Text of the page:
• Sunday, December 21, 2014

Freedom in the air

Dont cut ties with Putin

Says Merkel as aid convoy reaches Ukraine border

Afp, Berlin

German Chancellor Angela Merkel yesterday warned against severing ties with Russian President Vladimir Putin over the Ukraine crisis but said he must also do his part.
Merkel told the Saechsische Zeitung newspaper she was "working very hard to keep the lines of communication open" with Putin despite the EU's decision last month to level sanctions against Russia over its actions in the ex-Soviet state.
"But for constructive relations it takes more than one," she added.
"I have always called for constructive cooperation with Russia and will continue to do so in future."
However, Merkel said she would never accept the annexation of the Crimean peninsula from Ukraine in March this year.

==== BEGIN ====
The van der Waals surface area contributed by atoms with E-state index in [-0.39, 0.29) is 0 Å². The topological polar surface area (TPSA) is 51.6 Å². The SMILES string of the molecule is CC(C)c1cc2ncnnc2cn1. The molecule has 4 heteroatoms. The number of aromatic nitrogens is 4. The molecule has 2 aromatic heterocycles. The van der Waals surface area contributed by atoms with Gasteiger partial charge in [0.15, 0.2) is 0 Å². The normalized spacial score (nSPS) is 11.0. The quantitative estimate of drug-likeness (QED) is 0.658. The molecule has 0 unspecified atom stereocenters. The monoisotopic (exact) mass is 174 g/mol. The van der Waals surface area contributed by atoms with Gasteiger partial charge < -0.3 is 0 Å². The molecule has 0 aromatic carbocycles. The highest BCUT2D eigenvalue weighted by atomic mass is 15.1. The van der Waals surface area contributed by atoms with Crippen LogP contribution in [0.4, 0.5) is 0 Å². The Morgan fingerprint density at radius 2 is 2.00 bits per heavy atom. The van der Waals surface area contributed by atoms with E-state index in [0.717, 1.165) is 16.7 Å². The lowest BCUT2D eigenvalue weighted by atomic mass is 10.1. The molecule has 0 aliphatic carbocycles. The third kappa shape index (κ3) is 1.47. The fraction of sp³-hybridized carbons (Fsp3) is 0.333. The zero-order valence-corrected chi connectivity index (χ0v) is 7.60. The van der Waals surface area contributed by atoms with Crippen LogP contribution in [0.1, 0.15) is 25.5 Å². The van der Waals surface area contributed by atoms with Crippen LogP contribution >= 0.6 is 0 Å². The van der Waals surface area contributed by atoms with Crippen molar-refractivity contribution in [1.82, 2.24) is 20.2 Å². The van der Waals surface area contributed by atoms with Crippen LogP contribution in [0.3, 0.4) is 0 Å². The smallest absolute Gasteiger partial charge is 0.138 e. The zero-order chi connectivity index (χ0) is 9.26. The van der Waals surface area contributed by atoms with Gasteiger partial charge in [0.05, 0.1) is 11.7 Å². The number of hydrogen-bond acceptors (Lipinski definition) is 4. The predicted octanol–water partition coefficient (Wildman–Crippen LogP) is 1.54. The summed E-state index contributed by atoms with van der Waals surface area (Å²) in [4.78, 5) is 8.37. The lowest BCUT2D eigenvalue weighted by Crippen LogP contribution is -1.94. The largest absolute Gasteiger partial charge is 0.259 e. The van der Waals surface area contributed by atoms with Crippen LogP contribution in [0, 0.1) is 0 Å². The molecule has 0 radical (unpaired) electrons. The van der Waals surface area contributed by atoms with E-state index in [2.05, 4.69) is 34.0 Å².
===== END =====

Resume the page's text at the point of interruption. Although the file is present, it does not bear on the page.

Merkel, a fluent Russian speaker, has held regular talks by telephone with Putin, who served as a KGB agent in Dresden during the Cold War, since the Ukraine crisis erupted, urging respect for Ukrainian sovereignty.
Germany, whose trade ties with Russia amounted to nearly 90 billion euros last year, had long resisted imposing broad economic sanctions against Moscow.


But the shooting down last month of Malaysia Airlines flight MH17, allegedly by pro-Moscow rebels with a Russian-made missile, led the EU's top economic power to adopt a firmer line.
Meanwhile, a convoy of nearly 300 trucks carrying what Russia says is humanitarian aid for victims of fighting in eastern Ukraine moved slowly towards the border yesterday despite concerns by Kiev and the West over the shipment, Russian officials said.
But Kiev again insisted it would not allow the convoy on its territory.
President Vladimir Putin has justified sending the aid due to the "catastrophic" situation in the besieged rebel strongholds of Lugansk and Donetsk, where officials have warned of a looming humanitarian disaster because of shortages of food, water and power. But there are concerns by Kiev and the West that Moscow could use the operation as a cover for sending in troops.

Published: 12:00 am Thursday, August 14, 2014

Last modified: 2:19 am Thursday, August 14, 2014

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